A Truss is apparently something used to stop an arsehole from flapping about

Watching Johnson’s slow tumble from the sky has been like watching an enormous raspberry-blancmange-coloured dirigible wheezily deflate, parts of it bursting into flames as it descends; confused spectators crying: “Oh, the huge manatee!” It’s still somehow aloft and might still be by the time you read this, but the motion is clearly downward. Everyone aboard will suffer horrible burns unless they self-defenestrate soon. 

Part of the problem for the Conservative Party, of course, is that it doesn’t have a wealth of talent. It simply has a wealth of wealth. Let’s have a quick look at their options: 

LIZ TRUSS – in interviews she looks like someone has used a word she doesn’t know the meaning of, but she’s determined to style it out. She has an unfortunate quaver in her voice that suggests she’ll make a rather lovely baritone when she goes up to big school. Not to be confused with a surgical truss.

One is used to contain the damage done by an arsehole flapping about all over the place but isn’t used much nowadays because it often makes things worse… and the other is a surgical truss. 

RISHI SUNAK – Despite having singlehandedly engineered a scheme that created a sixth of the new Covid-19 cases in the autumn of 2020, killing tens of thousands of people with vouchers for Nandos, he wants the opportunity to cause more destruction by becoming PM.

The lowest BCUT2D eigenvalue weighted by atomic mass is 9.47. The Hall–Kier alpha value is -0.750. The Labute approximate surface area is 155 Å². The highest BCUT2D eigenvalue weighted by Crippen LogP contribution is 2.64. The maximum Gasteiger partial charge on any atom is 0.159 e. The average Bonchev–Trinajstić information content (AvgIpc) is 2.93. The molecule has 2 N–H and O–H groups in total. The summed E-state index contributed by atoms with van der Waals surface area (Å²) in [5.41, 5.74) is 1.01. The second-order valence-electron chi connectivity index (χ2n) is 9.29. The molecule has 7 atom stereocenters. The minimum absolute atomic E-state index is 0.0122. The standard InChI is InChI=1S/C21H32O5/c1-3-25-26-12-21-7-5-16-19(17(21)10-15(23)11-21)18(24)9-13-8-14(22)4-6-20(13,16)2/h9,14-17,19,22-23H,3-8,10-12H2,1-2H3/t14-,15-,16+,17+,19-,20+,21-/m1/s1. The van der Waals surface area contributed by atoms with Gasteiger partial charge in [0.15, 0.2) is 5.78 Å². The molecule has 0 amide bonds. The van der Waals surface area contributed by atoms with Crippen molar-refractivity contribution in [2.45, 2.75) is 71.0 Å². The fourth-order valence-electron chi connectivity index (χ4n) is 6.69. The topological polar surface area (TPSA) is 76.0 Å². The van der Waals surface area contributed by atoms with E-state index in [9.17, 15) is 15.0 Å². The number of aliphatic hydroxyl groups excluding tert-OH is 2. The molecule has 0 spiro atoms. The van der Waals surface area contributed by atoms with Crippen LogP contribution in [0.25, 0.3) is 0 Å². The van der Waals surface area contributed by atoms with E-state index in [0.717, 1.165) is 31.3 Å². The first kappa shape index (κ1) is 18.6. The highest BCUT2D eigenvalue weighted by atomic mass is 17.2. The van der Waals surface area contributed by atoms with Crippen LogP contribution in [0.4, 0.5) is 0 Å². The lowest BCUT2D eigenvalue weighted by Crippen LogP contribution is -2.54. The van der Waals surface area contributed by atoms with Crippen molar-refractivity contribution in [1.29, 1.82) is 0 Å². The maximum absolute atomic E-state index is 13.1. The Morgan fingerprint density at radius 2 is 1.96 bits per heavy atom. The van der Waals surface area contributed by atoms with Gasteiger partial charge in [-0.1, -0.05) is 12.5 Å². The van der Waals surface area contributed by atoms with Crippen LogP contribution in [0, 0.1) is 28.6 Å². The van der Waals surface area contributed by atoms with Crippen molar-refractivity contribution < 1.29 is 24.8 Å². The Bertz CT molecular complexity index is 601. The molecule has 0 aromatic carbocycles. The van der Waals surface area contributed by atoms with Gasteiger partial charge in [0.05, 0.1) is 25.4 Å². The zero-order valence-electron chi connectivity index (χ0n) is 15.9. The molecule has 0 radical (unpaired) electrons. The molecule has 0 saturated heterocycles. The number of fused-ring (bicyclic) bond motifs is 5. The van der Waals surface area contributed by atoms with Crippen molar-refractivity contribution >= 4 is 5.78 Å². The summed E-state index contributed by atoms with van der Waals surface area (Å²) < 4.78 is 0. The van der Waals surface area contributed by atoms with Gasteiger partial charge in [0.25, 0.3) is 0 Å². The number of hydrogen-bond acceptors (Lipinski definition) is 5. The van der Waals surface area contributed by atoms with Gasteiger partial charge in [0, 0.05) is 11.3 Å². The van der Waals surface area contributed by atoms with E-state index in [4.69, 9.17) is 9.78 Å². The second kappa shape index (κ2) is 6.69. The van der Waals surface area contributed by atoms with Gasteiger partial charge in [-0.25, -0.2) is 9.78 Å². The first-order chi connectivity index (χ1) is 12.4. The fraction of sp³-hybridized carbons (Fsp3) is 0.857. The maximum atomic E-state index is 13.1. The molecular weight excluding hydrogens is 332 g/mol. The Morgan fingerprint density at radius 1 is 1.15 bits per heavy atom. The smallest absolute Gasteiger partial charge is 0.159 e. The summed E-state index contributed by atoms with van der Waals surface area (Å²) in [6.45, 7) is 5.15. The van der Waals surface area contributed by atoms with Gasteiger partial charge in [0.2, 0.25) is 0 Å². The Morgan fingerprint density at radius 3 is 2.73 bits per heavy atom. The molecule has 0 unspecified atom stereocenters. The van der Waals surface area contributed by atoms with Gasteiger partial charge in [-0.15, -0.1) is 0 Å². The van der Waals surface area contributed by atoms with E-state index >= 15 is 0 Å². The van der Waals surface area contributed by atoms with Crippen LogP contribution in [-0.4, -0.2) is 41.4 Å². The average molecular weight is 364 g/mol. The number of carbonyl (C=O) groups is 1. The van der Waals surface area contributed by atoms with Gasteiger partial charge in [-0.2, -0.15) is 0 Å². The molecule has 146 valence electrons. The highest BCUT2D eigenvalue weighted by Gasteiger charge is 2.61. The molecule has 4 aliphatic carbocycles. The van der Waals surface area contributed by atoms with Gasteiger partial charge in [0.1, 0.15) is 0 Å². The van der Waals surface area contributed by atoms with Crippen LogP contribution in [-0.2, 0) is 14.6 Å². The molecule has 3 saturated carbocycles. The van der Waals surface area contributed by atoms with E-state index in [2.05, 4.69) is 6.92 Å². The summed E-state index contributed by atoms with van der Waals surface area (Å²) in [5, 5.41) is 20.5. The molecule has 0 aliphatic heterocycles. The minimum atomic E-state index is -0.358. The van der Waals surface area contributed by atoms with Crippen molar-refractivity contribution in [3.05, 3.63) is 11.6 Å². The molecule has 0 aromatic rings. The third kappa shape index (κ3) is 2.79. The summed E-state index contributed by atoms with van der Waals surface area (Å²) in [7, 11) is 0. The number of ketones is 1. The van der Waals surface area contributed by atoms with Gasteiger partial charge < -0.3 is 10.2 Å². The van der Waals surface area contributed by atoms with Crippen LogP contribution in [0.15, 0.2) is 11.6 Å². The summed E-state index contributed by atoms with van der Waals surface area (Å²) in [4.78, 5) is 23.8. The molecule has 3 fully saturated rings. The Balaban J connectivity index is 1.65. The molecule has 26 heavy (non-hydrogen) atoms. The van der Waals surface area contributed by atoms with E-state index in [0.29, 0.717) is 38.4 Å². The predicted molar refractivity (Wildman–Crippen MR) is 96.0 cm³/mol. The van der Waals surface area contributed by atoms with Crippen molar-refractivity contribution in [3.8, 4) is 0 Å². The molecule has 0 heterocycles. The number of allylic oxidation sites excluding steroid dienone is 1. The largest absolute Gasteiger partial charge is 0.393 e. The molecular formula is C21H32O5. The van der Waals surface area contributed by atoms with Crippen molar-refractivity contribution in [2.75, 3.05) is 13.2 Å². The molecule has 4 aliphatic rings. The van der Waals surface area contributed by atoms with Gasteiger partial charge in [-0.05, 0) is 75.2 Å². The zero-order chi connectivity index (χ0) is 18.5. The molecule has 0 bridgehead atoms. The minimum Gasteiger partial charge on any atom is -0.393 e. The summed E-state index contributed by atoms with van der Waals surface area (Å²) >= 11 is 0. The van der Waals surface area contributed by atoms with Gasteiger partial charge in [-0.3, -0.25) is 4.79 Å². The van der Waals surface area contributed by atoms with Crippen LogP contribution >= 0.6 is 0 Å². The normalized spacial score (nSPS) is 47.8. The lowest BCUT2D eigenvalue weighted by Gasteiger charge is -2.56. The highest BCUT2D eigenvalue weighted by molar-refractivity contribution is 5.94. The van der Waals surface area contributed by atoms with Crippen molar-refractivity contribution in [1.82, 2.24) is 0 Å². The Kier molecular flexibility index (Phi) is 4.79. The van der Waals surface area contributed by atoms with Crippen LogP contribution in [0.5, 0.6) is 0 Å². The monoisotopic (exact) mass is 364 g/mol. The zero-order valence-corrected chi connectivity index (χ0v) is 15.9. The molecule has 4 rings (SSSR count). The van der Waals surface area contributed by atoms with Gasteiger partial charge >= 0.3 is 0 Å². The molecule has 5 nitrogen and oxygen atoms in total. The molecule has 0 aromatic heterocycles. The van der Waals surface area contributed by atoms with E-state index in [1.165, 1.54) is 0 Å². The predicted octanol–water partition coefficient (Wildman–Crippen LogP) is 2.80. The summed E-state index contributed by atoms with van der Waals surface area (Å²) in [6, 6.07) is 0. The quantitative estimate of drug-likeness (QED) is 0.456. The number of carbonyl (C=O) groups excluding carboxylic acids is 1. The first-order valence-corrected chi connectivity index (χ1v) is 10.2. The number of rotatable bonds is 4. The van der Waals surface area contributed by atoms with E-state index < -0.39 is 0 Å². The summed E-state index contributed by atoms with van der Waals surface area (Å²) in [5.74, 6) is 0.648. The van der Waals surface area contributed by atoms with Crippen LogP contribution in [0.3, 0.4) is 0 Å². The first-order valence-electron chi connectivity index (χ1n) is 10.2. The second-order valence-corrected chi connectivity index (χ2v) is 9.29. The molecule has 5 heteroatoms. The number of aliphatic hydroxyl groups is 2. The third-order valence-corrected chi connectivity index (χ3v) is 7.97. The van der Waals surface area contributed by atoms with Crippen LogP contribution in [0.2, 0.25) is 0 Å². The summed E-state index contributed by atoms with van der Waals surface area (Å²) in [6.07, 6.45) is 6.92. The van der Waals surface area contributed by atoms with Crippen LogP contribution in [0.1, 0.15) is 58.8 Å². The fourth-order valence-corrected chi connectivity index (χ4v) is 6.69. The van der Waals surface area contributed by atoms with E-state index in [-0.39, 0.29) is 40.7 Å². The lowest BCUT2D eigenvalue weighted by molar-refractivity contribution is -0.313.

TOM TUGENDHAT – Sounds like a service offered by a milliner turned brothel keeper. Has already thrown his (tugend)hat into the ring. Vocal supporter of Saudi Arabia, especially in their bombing of Yemen, which he calls “defending their own interests”. A pedigree of sucking up to murderous petro-billionaires would place him in a proud tradition of Conservative leaders. 

MATT HANCOCK – A man with all the verve and passion of a post-urinary penis waggle when there’s a queue for the urinal can’t honestly believe that people would vote for him. A man for whom the words “desultory” and “perfunctory” are equally, perfectly appropriate. A desunctory Tory. 

LORD FROST – A man who’s never been elected by anyone to anything for any reason, but the party faithful are dampening their chesterfields for him across the nation. Conjures up images of the villainous toad who’s trying to redevelop the pond in an animated movie. So committed to his principles that he had absolutely none before 2017. 

Perhaps we all know why the Tories aren’t rushing to get rid of Johnson. Even the other names: Dorries, Gove, Rees-Mogg seem closer to being Viz characters than actual human beings. Seeing the shame and disrepute that Johnson has brought upon himself and his office and the state you wonder how we could sink any lower. Then you look at the other options and realise exactly how. It’s enough to make you want to throw yourself out of a window.

Nathaniel Tapley is a comedy writer and performer on the TV shows you hate